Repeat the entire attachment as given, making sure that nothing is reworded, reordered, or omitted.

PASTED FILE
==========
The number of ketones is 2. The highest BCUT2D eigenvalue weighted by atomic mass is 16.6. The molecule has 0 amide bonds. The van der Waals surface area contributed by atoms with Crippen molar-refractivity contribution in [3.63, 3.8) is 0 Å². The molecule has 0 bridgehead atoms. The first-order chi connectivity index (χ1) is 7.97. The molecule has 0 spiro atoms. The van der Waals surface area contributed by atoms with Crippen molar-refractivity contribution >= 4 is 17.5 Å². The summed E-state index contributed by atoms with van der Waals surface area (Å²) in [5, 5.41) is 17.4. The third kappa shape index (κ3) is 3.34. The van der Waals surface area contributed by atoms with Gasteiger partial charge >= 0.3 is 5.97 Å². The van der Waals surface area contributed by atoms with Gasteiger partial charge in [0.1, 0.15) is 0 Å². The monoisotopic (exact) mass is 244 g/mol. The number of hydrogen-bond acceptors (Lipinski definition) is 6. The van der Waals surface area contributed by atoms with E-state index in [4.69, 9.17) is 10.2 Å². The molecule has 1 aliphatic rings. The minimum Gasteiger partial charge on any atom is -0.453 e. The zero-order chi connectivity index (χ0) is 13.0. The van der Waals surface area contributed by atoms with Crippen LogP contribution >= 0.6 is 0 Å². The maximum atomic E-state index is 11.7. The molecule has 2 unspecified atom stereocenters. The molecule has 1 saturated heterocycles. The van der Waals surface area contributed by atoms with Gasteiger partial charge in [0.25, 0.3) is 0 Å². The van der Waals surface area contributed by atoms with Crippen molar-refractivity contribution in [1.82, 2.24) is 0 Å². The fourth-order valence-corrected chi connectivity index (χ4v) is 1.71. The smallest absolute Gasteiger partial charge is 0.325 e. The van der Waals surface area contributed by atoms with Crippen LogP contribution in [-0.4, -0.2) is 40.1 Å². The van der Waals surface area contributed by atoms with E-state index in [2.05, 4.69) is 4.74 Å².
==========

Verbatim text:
The number of ketones is 2. The highest BCUT2D eigenvalue weighted by atomic mass is 16.6. The molecule has 0 amide bonds. The van der Waals surface area contributed by atoms with Crippen molar-refractivity contribution in [3.63, 3.8) is 0 Å². The molecule has 0 bridgehead atoms. The first-order chi connectivity index (χ1) is 7.97. The molecule has 0 spiro atoms. The van der Waals surface area contributed by atoms with Crippen molar-refractivity contribution >= 4 is 17.5 Å². The summed E-state index contributed by atoms with van der Waals surface area (Å²) in [5, 5.41) is 17.4. The third kappa shape index (κ3) is 3.34. The van der Waals surface area contributed by atoms with Gasteiger partial charge >= 0.3 is 5.97 Å². The van der Waals surface area contributed by atoms with Gasteiger partial charge in [0.1, 0.15) is 0 Å². The monoisotopic (exact) mass is 244 g/mol. The number of hydrogen-bond acceptors (Lipinski definition) is 6. The van der Waals surface area contributed by atoms with E-state index in [4.69, 9.17) is 10.2 Å². The molecule has 1 aliphatic rings. The minimum Gasteiger partial charge on any atom is -0.453 e. The zero-order chi connectivity index (χ0) is 13.0. The van der Waals surface area contributed by atoms with Crippen LogP contribution >= 0.6 is 0 Å². The maximum atomic E-state index is 11.7. The molecule has 2 unspecified atom stereocenters. The molecule has 1 saturated heterocycles. The van der Waals surface area contributed by atoms with Gasteiger partial charge in [0.25, 0.3) is 0 Å². The van der Waals surface area contributed by atoms with Crippen molar-refractivity contribution in [1.82, 2.24) is 0 Å². The fourth-order valence-corrected chi connectivity index (χ4v) is 1.71. The smallest absolute Gasteiger partial charge is 0.325 e. The van der Waals surface area contributed by atoms with Crippen LogP contribution in [-0.4, -0.2) is 40.1 Å². The van der Waals surface area contributed by atoms with E-state index in [2.05, 4.69) is 4.74 Å².